APPLE TO OPEN-SOURCE SWIFT PROGRAMMING LANGUAGE

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In a major surprise, Apple has announced that they will be open-sourcing Swift later this year, when it graduates to 2.0, during the keynote presentation at Apple's annual World Wide Developer’s Conference.

“We’re stepping on the gas this year with Swift 2,” Apple’s Craig Federighi announced at the WWDC Keynote adding “We think Swift is the next big programming language …We think Swift should be everywhere and used by everyone.”

Despite Swift 2.0 being announced with a whole list of features and improvements, open-sourcing the language will springboard feature development by outsourcing contribution and improvements beyond Apple’s walls, resulting in more rapid improvements to the language.

“We’re stepping on the gas this year with Swift 2,” Apple’s Craig Federighi announced at the WWDC Keynote adding “We think Swift is the next big programming language …We think Swift should be everywhere and used by everyone.”

Despite Swift 2.0 being announced with a whole list of features and improvements, open-sourcing the language will springboard feature development by outsourcing contribution and improvements beyond Apple’s walls, resulting in more rapid improvements to the language.

More profoundly, Craig Federighi’s comments indicate Apple’s willingness to cease control of the language, and allow for it to be developed and used through compilers, on other platforms, including Linux and Windows, beyond native mobile development, into other platforms. Apple has already stated the will be releasing developer tools for Linux, and possibly Windows in the near future.

Other improvements for Swift announced include improvements to the compilation time, improved fix-it suggestions, introduction of Markdown into comments, as well as a new header-like Swift assistant API view within Xcode 7. Speaking of Xcode 7, we will also see a new availability check that will inform the developer if the code won’t work on a specific target OS.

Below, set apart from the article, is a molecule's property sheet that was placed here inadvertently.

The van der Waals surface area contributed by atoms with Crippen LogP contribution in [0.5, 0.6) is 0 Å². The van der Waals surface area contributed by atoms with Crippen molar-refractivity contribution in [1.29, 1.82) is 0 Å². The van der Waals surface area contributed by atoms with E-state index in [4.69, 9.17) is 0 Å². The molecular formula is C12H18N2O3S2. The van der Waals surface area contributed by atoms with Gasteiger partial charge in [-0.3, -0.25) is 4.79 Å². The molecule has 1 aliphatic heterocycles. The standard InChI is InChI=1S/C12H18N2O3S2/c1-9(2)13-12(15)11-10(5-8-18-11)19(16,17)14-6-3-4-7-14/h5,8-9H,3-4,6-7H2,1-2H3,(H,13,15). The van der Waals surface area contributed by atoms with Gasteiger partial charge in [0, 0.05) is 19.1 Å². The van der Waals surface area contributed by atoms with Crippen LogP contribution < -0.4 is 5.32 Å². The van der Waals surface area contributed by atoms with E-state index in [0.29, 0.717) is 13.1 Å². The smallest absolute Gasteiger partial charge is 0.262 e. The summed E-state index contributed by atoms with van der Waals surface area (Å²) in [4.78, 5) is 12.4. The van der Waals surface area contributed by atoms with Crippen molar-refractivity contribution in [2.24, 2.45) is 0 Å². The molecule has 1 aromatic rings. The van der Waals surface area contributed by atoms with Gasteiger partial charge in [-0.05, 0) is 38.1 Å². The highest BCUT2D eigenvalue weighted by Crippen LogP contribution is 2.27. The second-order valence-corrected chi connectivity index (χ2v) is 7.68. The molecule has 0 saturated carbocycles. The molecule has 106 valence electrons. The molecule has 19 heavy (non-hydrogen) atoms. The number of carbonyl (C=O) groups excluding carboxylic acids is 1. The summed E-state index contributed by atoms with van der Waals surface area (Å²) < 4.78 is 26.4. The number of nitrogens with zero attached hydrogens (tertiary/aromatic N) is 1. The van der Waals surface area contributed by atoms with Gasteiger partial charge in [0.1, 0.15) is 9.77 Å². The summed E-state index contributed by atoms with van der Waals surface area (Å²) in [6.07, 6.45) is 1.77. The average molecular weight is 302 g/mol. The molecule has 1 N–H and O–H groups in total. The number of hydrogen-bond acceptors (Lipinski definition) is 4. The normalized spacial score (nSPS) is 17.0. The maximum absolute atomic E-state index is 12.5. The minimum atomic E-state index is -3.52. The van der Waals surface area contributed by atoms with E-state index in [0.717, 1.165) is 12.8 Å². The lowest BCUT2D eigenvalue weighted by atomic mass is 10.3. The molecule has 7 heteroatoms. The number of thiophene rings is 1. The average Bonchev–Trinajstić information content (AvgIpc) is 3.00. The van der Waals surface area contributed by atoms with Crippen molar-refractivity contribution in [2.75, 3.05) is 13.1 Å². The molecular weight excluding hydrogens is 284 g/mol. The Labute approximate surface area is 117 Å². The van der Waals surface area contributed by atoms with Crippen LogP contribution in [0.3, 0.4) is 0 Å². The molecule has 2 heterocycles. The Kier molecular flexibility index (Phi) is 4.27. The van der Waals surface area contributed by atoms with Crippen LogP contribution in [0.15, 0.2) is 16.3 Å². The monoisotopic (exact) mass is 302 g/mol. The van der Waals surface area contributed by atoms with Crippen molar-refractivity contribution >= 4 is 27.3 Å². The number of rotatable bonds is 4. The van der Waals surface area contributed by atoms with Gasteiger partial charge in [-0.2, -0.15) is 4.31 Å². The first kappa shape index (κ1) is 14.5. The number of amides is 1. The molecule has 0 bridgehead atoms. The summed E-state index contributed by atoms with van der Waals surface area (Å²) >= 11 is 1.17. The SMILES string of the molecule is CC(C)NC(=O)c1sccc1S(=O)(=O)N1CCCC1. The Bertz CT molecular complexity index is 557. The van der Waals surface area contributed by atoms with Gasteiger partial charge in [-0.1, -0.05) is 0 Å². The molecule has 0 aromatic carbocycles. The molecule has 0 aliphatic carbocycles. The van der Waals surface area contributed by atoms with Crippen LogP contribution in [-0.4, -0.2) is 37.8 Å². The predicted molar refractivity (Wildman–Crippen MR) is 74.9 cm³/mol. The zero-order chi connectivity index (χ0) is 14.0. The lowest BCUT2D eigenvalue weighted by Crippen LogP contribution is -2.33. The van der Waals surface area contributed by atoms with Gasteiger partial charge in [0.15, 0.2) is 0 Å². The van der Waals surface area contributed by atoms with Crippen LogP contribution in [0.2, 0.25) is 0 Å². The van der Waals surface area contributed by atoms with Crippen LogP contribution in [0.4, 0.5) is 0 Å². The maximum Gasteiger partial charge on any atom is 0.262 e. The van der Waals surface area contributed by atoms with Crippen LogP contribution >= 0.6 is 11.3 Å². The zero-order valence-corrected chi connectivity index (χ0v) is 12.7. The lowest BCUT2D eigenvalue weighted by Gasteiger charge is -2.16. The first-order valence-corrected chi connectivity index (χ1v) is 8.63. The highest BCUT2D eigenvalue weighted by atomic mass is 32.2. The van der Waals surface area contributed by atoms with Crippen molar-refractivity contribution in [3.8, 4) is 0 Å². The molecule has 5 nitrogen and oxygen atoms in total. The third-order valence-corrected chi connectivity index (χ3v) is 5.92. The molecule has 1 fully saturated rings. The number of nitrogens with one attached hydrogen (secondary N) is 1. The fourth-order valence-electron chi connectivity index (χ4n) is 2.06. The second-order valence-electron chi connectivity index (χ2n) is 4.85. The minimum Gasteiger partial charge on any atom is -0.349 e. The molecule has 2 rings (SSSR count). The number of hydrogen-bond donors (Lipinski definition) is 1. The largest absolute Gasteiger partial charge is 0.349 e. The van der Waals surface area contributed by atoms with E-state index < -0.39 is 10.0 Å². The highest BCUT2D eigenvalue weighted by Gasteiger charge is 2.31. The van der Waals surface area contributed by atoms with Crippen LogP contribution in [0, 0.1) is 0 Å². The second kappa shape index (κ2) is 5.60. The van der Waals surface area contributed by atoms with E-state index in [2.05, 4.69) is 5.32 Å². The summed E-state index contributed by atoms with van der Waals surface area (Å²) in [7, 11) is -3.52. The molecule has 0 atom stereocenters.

The compiler will give you an error when using an API too new for your minimum target OS, and a new keyword lets you wrap blocks of code in a conditional version check to run only on specific OS releases. (Source: Apple)

Error handling has also been improved, with a new advanced error-handling model for not only catching and throwing errors, but easily creating custom error types. Various other syntax improvements were introduced, including new control-flow keywords such as guard and deferand protocol extensions.

Swift 2.0 is slated to be released in Fall 2015, along with iOS 9, although Apple’s registered developers will have early-access to iOS 9 and Swift 2.0 from today. For a complete list of what’s changed in Swift 2, refer to the official Document Revision History.

AppleDoron KatzWWDC, iOS, iOS 9